Current injection technique

Current injection technique

The current injection technique is a technique developed to reduce the turn-OFF switching transient of power bipolar semiconductor devices. It was developed and published by Dr S. Eio of Staffordshire University (United Kingdom) in 2007.


The Turn-OFF switching transient of silicon-based power bipolar semiconductor devices, caused by stored charge in the device during the forward conduction state, limits switching speed of the device, which in turn limits the efficiency of the application it is used within.

Different techniques, such as carrier lifetime control, injection efficiency and buffer layer devices, have been used to minimize turn-OFF switching transient, but all result in a trade-off between the ON-state loss and switching speed.

Details of the Technique

The current injection technique examined in Dr Eio's publications optimize the switching transient of power diodes, thyristors and insulated gate bipolar transistors (IGBTs) without the need of changing the structure of these devices. To implement the current injection technique, current injection circuit was developed with results indicating that the injection of an additional current during its switching transient can reduce the reverse recovery charge of a given power diode and thyristor, and also reduce the tail current of insulated gate bipolar transistors.

Practical experimental results on diodes and thyristors showed that the amplitude of the injected current required is proportional to the peak reverse recovery current and proved that these devices experience a momentary increase in recombination of current carriers during the injection of the additional current. This help to prevent the device from conducting large negative current, which in turn reduce its reverse recovery charge and reverse recovery time. Results obtained from experiments with insulated gate bipolar transistor showed a significant reduction in the time where current falls to zero when opposing current was injected into the device during its turn-off transient. Further simulation results from numerical modeling showed that the injected opposing current temporary increase recombination in the device and therefore reduce the extracted excess carriers that stored within the device.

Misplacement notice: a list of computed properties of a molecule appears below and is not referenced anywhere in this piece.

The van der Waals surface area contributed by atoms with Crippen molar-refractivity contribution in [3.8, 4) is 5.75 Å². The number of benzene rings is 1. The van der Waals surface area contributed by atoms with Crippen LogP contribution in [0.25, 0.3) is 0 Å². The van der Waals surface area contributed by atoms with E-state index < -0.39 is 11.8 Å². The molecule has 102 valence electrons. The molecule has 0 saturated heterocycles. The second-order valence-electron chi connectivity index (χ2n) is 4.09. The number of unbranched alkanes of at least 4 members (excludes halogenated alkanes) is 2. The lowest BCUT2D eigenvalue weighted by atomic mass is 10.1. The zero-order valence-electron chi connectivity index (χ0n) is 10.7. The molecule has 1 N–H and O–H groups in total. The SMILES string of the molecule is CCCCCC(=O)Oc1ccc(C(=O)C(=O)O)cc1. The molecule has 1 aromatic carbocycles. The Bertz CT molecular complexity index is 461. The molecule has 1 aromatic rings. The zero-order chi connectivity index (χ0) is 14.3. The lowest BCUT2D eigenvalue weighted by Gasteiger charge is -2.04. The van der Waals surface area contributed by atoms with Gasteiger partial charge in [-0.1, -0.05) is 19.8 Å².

To prevent circuit commutation and bonding between the current injection circuit and the main test circuit where the device under test (DUT) is connected to, non-invasive circuit was developed to magnetically couple the two circuits.

In summary, current injection technique makes it possible to use devices with low forward voltage drop for high frequency applications. This also imply cheaper cost of devices as less processing steps are required during the manufacturing stages where the need of carrier lifetime control techniques are reduced. This removed the need for the semiconductor device used in the current injection circuit to have high breakdown voltage rating and also provided electrical isolation. Typical application of this technique in an inductive load chopper circuit showed a significant reduction in the tail current of insulated gate bipolar transistors, and the reverse recovery time and charge of the freewheeling diode used.


1.S. Eio., N. Shammas., “IGBT Tail Current Reduction by Current Injection,” 43rd International Universities Power Engineering Conference, Padova, Italy,1 – 4 September 2008

2.S. Eio., N. Shammas., “A chopper circuit with current injection technique for increasing operating frequency,” 9th International Seminar On Power Semiconductors, Prague, Czech Republic, 27–29 August 2008

3.S. Eio., N. Shammas., “Switching Transient of Power Diode,” 41st International Universities Power Engineering Conference, Newcastle, United Kingdom, 6–8 September 2006, Volume 2, P. 564 – 568, Digital Object Identifier 10.1109 / UPEC.2006.367541

4.N. Shammas., S. Eio., “A Novel Technique to Reduce the Reverse Recovery Charge of a Power Diode,” 12th European Power Electronics and Applications, EPE 2007, Aalborg, Denmark, 2–5 September. 2007 P.1 – 8, Digital Object Identifier 10.1109 / EPE.2007.4417713

5.N. Shammas., S. Eio., “A Novel Technique to Reduce the Reverse Recovery Charge of a Power Thyristor,” 42nd International Universities Power Engineering Conference, Brighton, United Kingdom, 4 – 6 September 2007, p. 1222–1227, Digital Object Identifier 10.1109 / UPEC.2007.4469126

6.N. Shammas., S. Eio., D. Chamund., “Semiconductor Devices and Their Use in Power Electronic Applications,” World Scientific and Eng. Academy and Society, Venice, Italy, 21 -23 Nov 2007

7.N.Shammas, S.Eio, S.Nathan, K.Shukry, D.Chamund., “Thermal Aspects of Power Semiconductor Devices and Systems,” VII Conference Thermal Problems in Electronics, MicroTherm’07, 24 – 28 June 2007, Lodz, Poland

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